Yesterday, I attended the world premiere production of a new musical, Soft Power, at the Music Center in Los Angeles. Actually, it isn't officially a "musical," but rather -- as it describes itself -- a play with a musical. It comes with pretty impressive artistic star power. The play and lyrics are by David Henry Hwang, who wrote M. Butterfly, and the revised version of Rodgers & Hammerstein's Flower Drum Song. And the music and additional lyrics are by Jeanine Tessori, who wrote Fun Home, which won five Tony Awards including Best Musical.
The term "soft power" relates to a more low-key style of international relations, not military but largely focused on econimics or (as is the case here) culture. The show also takes a loving, but very critical look at musicals -- like The King and I -- which present political stories through a warped, paternalistic prism.
The structure of the show is odd, as is the story, though that's some of its fun, as well as some of its hurdles. Normally, I wouldn't got into great detail for the plot, but since the structure of the evening is so critical to the the point of evening that I think some explanation is necessary. Not a full synopsis, but at least its major story highlights.
Soft Power starts off as a play -- the musical doesn't kick in for about 35 minutes. It begins with a writer named...well, David Henry Hwang, trying to sell a TV series idea to the head of a Chinese production company which has opened an office in Hollywood. (There's a very funny line where Hwang tries to build himself up as "the leading Asian-American playwright in the United States." The producer responds, "My understanding is that there aren't many.") They next head to a presidential campaign rally for Hillary Clinton, where the married Chinese producer takes his idealistic American girlfriend, who he acknowledges that as much as they love each other he can't be with her because of honor since he must stay with his wife. And then on election night, writer Hwang is stabbed, taken to the hospital, and as he's losing blood, begins to fade -- and the musical kicks in.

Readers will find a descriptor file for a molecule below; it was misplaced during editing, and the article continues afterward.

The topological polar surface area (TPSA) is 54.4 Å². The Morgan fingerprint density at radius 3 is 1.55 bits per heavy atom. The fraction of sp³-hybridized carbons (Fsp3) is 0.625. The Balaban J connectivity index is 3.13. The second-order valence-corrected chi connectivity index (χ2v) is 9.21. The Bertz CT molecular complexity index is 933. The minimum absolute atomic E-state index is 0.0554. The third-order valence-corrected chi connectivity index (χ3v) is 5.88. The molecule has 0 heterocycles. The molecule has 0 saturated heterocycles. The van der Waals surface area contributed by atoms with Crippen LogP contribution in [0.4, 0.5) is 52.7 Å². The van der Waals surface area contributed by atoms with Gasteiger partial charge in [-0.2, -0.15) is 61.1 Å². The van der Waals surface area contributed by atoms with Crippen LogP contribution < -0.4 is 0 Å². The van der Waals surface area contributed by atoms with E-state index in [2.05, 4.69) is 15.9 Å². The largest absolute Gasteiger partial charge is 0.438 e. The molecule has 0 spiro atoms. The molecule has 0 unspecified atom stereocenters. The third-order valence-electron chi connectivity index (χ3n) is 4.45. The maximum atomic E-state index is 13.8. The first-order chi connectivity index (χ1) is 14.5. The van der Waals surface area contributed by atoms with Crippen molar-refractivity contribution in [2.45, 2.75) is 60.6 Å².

And what we see from that point on until the end (when Hwang regains consciousness in his hospital bed) is a complete twisting of the story, told as an over-the-top satire of politics and musicals. The Chinese producer flies to Hollywood in an America where "Not Hillary" has just been elected president, and hatred, guns and violence have taken over, and America has ceased to be a world leader in politics and culture. (The opening scene of the second act is a funny diversion that steps out of the show for a moment and jumps 50 years in the future, as a panel of Chinese critics and one American professor of popular culture discuss the cultural phenomenon that the Chinese producer's memoir Soft Power has by then become -- turned into an even greater international phenomenon when it was adapted into a new art form developed by the Chinese, whereby plays have songs in them, and the actors sing. When the American professor tries to correct the others that America created the musical, they explain to him that the early American form was very primitive, even to the point of having a show entirely about cats, performed by actors playing cats, singing songs that cats would sing.)